It's been over three years since the first known COVID-19 infection. Since then, we've seen hundreds of millions of cases around the globe.
You've probably had it – at least once, if not multiple times – as has nearly everyone you know. As continued waves of infections arrive, fewer and fewer people have never caught COVID-19.
But, even taking into account those who have had it and not realized, there are probably still some people out there who have managed to avoid the virus altogether (so far).
Last year, I wrote about people who had yet to be infected. Were they somehow immune? Did they possess some advantageous genetic mutation? Were they simply avoiding people and continuing to take precautions? Or had they just been lucky, and their time was inevitably going to come?
Unfortunately, we still don't know why some people have managed to avoid COVID-19 for so long. Science takes time.
We saw research occur at unprecedented speed in 2020 to understand SARS-CoV-2 (the virus that causes COVID-19) and to develop treatments and vaccines. But that level of funding and collaboration is hard to sustain in a world with so many worthwhile areas of research.
That said, some research is looking in particular at whether a genetic element helps explain why certain people have never caught COVID-19. But while this research is important, we shouldn't lose focus on those who are suffering from the disease and its longer-term effects.
Is immunity in the genes?
The COVID Human Genetic Effort, led by researchers in the US, has recruited people with known exposure to the virus, but who haven't had it themselves. This includes, for example, healthcare workers or people who lived in a household with a confirmed case of COVID-19.
Scientists will be examining their DNA and looking for unusual mutations that may explain an apparent resistance to SARS-CoV-2 infection. This may be a mutation in the cellular receptors or enzymes needed for the virus to gain entry to our cells, or perhaps a mutation in a gene involved in the immune response to infection.
Studies that look to uncover anomalies in our DNA, termed genome-wide association studies, have already been able to identify genetic mutations that make some people resistant to other infections like HIV and norovirus (the winter vomiting bug). If we can identify the reasons people may be immune to a particular virus then, theoretically, that knowledge could be used to prevent the infection.
But is it really that simple? Despite our understanding of the genetic mutations that protect a lucky minority of people against norovirus, there's no vaccine or treatment for this virus. And the infamous "CRISPR babies" (several children born in 2018 whose genomes had been edited in an attempt to make them immune to HIV), received criticism for dubious ethics, not to mention being illegal.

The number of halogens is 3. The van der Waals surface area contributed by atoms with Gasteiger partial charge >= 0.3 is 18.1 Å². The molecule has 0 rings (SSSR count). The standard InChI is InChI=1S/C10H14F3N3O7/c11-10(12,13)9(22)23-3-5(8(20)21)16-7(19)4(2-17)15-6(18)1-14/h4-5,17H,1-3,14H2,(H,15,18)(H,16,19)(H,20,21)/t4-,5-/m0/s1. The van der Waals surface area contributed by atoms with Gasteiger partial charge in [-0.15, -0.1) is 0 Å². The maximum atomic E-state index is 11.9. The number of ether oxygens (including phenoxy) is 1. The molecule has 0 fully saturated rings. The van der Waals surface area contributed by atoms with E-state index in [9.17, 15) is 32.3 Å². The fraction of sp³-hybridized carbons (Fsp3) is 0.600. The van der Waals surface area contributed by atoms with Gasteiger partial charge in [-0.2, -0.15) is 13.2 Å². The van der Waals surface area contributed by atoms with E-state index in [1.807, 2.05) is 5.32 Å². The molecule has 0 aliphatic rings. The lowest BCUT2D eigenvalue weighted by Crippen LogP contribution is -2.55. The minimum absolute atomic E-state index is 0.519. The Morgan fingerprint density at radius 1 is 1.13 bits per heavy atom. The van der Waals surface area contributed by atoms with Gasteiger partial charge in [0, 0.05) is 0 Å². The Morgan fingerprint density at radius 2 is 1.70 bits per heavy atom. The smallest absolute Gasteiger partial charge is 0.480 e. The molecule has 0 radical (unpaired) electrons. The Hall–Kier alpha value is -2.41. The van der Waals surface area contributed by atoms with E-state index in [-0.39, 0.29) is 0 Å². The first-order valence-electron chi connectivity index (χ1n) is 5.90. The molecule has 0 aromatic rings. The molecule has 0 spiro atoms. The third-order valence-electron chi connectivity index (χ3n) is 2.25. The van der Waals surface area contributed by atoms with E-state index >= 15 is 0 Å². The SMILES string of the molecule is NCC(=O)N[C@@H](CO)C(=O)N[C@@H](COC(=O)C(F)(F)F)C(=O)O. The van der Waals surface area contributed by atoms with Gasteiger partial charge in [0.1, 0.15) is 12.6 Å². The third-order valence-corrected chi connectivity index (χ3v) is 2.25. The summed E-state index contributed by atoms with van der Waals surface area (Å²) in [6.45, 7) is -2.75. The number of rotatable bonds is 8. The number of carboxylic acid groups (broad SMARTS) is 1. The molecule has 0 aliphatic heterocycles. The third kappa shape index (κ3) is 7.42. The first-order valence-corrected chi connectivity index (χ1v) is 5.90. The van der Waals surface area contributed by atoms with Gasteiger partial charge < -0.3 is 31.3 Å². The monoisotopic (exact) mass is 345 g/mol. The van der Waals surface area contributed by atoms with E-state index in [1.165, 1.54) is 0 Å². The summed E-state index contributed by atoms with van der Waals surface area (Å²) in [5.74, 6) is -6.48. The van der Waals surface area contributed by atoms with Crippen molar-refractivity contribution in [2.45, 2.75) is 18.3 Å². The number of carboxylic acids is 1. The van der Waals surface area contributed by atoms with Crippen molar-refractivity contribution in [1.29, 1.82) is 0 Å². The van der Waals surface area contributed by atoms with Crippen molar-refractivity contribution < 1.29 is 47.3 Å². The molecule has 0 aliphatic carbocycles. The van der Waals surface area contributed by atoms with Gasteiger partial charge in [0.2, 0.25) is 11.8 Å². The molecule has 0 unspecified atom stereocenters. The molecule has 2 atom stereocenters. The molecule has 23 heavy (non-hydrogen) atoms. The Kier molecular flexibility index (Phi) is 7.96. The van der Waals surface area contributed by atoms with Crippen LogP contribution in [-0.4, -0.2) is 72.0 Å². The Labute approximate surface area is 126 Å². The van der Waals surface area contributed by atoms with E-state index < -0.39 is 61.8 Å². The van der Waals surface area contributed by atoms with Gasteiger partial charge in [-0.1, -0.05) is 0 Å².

It's possible that it's not a mutation in one gene, but a combination of mutations in multiple genes, that render a small number of people immune to COVID-19. Targeting multiple genes without causing any unwanted side-effects can be tricky and would make it much harder to harness this knowledge for anti-COVID-19 drugs.
But understanding the genetic mutations that make someone resistant to COVID-19 could provide valuable insight into how SARS-CoV-2 infects people and causes disease. In other words, it may be interesting scientifically, but perhaps not clinically.
While it will be some time before we have answers from these studies, scientists do believe there is a small group of people who are naturally immune to SARS-CoV-2 owing to their genes.
Time to shift focus?
As scientists, we can become fixated on certain details of our research. It's always important to remind ourselves that there are people on the other end of these infectious diseases.
Although SARS-CoV-2 continues to infect people across the world, and is constantly mutating and evolving into new variants, its severity has in general been greatly reduced thanks to effective vaccines.
At the same time, an estimated two million people in the UK report long COVID, of which nearly one-fifth have symptoms so severe the condition significantly limits their day-to-day activities.
While there are a few theories as to what contributes to long COVID, including microclots in the blood and chronic inflammation, we don't really know why some people are affected and others are not. So perhaps our focus should shift from the genetic determinants of immunity to SARS-CoV-2 to exploring whether some people may have a genetic predisposition to a potentially life-altering chronic disease.
Lindsay Broadbent, Lecturer in Virology, University of Surrey
This article is republished from The Conversation under a Creative Commons license. Read the original article.